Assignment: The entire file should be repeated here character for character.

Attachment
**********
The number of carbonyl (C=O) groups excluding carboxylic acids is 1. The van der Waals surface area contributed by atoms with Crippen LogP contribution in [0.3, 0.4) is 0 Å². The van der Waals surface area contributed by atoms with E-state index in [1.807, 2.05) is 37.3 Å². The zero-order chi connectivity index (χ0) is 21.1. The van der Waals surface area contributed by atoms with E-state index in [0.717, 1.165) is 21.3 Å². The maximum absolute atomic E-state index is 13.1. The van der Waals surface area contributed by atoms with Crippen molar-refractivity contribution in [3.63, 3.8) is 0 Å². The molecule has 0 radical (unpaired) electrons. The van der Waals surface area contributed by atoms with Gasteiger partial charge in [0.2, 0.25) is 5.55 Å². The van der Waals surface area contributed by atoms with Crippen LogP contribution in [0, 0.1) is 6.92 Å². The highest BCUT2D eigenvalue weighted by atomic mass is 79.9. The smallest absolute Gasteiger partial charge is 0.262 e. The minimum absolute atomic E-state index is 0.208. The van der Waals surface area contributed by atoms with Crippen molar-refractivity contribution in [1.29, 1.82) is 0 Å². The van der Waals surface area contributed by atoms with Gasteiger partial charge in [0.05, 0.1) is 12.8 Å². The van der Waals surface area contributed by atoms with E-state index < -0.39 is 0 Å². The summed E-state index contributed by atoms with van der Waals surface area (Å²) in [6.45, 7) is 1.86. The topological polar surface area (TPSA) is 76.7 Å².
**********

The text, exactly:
The number of carbonyl (C=O) groups excluding carboxylic acids is 1. The van der Waals surface area contributed by atoms with Crippen LogP contribution in [0.3, 0.4) is 0 Å². The van der Waals surface area contributed by atoms with E-state index in [1.807, 2.05) is 37.3 Å². The zero-order chi connectivity index (χ0) is 21.1. The van der Waals surface area contributed by atoms with E-state index in [0.717, 1.165) is 21.3 Å². The maximum absolute atomic E-state index is 13.1. The van der Waals surface area contributed by atoms with Crippen molar-refractivity contribution in [3.63, 3.8) is 0 Å². The molecule has 0 radical (unpaired) electrons. The van der Waals surface area contributed by atoms with Gasteiger partial charge in [0.2, 0.25) is 5.55 Å². The van der Waals surface area contributed by atoms with Crippen LogP contribution in [0, 0.1) is 6.92 Å². The highest BCUT2D eigenvalue weighted by atomic mass is 79.9. The smallest absolute Gasteiger partial charge is 0.262 e. The minimum absolute atomic E-state index is 0.208. The van der Waals surface area contributed by atoms with Crippen molar-refractivity contribution in [1.29, 1.82) is 0 Å². The van der Waals surface area contributed by atoms with Gasteiger partial charge in [0.05, 0.1) is 12.8 Å². The van der Waals surface area contributed by atoms with E-state index < -0.39 is 0 Å². The summed E-state index contributed by atoms with van der Waals surface area (Å²) in [6.45, 7) is 1.86. The topological polar surface area (TPSA) is 76.7 Å².